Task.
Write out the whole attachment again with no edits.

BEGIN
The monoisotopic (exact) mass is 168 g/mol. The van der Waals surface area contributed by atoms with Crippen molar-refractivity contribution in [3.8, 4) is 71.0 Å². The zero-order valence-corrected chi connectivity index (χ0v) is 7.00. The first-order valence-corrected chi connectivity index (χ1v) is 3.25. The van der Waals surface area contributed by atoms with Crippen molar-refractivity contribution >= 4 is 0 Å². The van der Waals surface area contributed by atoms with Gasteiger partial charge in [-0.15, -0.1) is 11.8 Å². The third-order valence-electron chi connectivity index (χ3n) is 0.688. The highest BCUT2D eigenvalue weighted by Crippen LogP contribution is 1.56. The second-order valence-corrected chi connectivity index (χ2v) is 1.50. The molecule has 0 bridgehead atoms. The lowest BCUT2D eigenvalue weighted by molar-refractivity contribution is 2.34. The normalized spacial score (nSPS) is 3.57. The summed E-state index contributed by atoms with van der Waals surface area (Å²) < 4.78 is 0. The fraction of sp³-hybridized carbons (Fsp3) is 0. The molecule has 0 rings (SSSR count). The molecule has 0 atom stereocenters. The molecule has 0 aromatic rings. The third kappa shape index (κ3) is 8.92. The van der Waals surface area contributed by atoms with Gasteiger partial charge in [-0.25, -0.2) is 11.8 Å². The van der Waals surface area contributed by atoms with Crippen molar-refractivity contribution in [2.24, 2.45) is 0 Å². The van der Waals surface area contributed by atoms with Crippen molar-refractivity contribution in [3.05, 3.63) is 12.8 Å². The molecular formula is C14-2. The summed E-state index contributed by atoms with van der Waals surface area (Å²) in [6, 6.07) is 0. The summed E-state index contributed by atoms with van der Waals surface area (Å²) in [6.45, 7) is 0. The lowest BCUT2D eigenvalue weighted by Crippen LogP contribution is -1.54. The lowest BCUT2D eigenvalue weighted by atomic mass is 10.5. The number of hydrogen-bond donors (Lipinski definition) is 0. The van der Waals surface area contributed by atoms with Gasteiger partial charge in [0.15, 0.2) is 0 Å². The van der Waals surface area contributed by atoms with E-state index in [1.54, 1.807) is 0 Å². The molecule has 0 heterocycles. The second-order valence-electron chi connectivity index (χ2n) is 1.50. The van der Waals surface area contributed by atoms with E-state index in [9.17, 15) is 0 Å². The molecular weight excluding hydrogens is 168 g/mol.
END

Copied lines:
The monoisotopic (exact) mass is 168 g/mol. The van der Waals surface area contributed by atoms with Crippen molar-refractivity contribution in [3.8, 4) is 71.0 Å². The zero-order valence-corrected chi connectivity index (χ0v) is 7.00. The first-order valence-corrected chi connectivity index (χ1v) is 3.25. The van der Waals surface area contributed by atoms with Crippen molar-refractivity contribution >= 4 is 0 Å². The van der Waals surface area contributed by atoms with Gasteiger partial charge in [-0.15, -0.1) is 11.8 Å². The third-order valence-electron chi connectivity index (χ3n) is 0.688. The highest BCUT2D eigenvalue weighted by Crippen LogP contribution is 1.56. The second-order valence-corrected chi connectivity index (χ2v) is 1.50. The molecule has 0 bridgehead atoms. The lowest BCUT2D eigenvalue weighted by molar-refractivity contribution is 2.34. The normalized spacial score (nSPS) is 3.57. The summed E-state index contributed by atoms with van der Waals surface area (Å²) < 4.78 is 0. The fraction of sp³-hybridized carbons (Fsp3) is 0. The molecule has 0 rings (SSSR count). The molecule has 0 atom stereocenters. The molecule has 0 aromatic rings. The third kappa shape index (κ3) is 8.92. The van der Waals surface area contributed by atoms with Gasteiger partial charge in [-0.25, -0.2) is 11.8 Å². The van der Waals surface area contributed by atoms with Crippen molar-refractivity contribution in [2.24, 2.45) is 0 Å². The van der Waals surface area contributed by atoms with Crippen molar-refractivity contribution in [3.05, 3.63) is 12.8 Å². The molecular formula is C14-2. The summed E-state index contributed by atoms with van der Waals surface area (Å²) in [6, 6.07) is 0. The summed E-state index contributed by atoms with van der Waals surface area (Å²) in [6.45, 7) is 0. The lowest BCUT2D eigenvalue weighted by Crippen LogP contribution is -1.54. The lowest BCUT2D eigenvalue weighted by atomic mass is 10.5. The number of hydrogen-bond donors (Lipinski definition) is 0. The van der Waals surface area contributed by atoms with Gasteiger partial charge in [0.15, 0.2) is 0 Å². The van der Waals surface area contributed by atoms with E-state index in [1.54, 1.807) is 0 Å². The molecule has 0 heterocycles. The second-order valence-electron chi connectivity index (χ2n) is 1.50. The van der Waals surface area contributed by atoms with E-state index in [9.17, 15) is 0 Å². The molecular weight excluding hydrogens is 168 g/mol.